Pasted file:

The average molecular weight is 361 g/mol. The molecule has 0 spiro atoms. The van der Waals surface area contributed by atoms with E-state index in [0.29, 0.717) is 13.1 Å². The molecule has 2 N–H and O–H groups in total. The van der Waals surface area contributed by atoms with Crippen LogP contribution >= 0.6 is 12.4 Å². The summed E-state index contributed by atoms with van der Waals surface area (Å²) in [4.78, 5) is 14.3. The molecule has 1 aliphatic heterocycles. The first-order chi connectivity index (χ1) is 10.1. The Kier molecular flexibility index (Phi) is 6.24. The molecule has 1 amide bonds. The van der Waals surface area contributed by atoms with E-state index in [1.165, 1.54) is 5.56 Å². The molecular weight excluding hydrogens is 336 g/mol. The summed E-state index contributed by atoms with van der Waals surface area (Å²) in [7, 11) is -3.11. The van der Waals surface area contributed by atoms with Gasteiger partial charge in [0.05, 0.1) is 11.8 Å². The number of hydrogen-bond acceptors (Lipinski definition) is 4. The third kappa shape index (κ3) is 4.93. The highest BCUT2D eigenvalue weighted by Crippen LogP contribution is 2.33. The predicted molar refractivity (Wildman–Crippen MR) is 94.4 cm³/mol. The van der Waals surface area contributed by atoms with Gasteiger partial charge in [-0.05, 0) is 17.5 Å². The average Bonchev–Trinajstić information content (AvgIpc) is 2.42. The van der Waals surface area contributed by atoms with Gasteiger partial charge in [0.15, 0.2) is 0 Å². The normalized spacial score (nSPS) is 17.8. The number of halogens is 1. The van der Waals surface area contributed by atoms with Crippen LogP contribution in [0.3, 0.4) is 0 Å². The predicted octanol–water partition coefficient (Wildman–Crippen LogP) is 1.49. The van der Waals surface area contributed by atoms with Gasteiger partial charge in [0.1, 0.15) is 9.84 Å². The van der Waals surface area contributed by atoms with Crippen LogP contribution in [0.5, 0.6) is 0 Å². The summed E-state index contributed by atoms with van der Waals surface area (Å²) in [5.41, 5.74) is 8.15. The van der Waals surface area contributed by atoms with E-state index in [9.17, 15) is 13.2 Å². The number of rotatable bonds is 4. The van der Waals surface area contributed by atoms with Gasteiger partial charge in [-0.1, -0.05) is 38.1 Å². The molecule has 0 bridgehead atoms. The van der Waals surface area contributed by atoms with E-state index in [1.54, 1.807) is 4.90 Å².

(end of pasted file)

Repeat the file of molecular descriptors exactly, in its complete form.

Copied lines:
The average molecular weight is 361 g/mol. The molecule has 0 spiro atoms. The van der Waals surface area contributed by atoms with E-state index in [0.29, 0.717) is 13.1 Å². The molecule has 2 N–H and O–H groups in total. The van der Waals surface area contributed by atoms with Crippen LogP contribution >= 0.6 is 12.4 Å². The summed E-state index contributed by atoms with van der Waals surface area (Å²) in [4.78, 5) is 14.3. The molecule has 1 aliphatic heterocycles. The first-order chi connectivity index (χ1) is 10.1. The Kier molecular flexibility index (Phi) is 6.24. The molecule has 1 amide bonds. The van der Waals surface area contributed by atoms with E-state index in [1.165, 1.54) is 5.56 Å². The molecular weight excluding hydrogens is 336 g/mol. The summed E-state index contributed by atoms with van der Waals surface area (Å²) in [7, 11) is -3.11. The van der Waals surface area contributed by atoms with Gasteiger partial charge in [0.05, 0.1) is 11.8 Å². The number of hydrogen-bond acceptors (Lipinski definition) is 4. The third kappa shape index (κ3) is 4.93. The highest BCUT2D eigenvalue weighted by Crippen LogP contribution is 2.33. The predicted molar refractivity (Wildman–Crippen MR) is 94.4 cm³/mol. The van der Waals surface area contributed by atoms with Gasteiger partial charge in [-0.05, 0) is 17.5 Å². The average Bonchev–Trinajstić information content (AvgIpc) is 2.42. The van der Waals surface area contributed by atoms with Gasteiger partial charge in [0.15, 0.2) is 0 Å². The normalized spacial score (nSPS) is 17.8. The number of halogens is 1. The van der Waals surface area contributed by atoms with Crippen LogP contribution in [0.3, 0.4) is 0 Å². The predicted octanol–water partition coefficient (Wildman–Crippen LogP) is 1.49. The van der Waals surface area contributed by atoms with Gasteiger partial charge in [0.1, 0.15) is 9.84 Å². The van der Waals surface area contributed by atoms with Crippen LogP contribution in [0.5, 0.6) is 0 Å². The summed E-state index contributed by atoms with van der Waals surface area (Å²) in [5.41, 5.74) is 8.15. The van der Waals surface area contributed by atoms with E-state index in [9.17, 15) is 13.2 Å². The number of rotatable bonds is 4. The van der Waals surface area contributed by atoms with Gasteiger partial charge in [-0.1, -0.05) is 38.1 Å². The molecule has 0 bridgehead atoms. The van der Waals surface area contributed by atoms with E-state index in [1.54, 1.807) is 4.90 Å².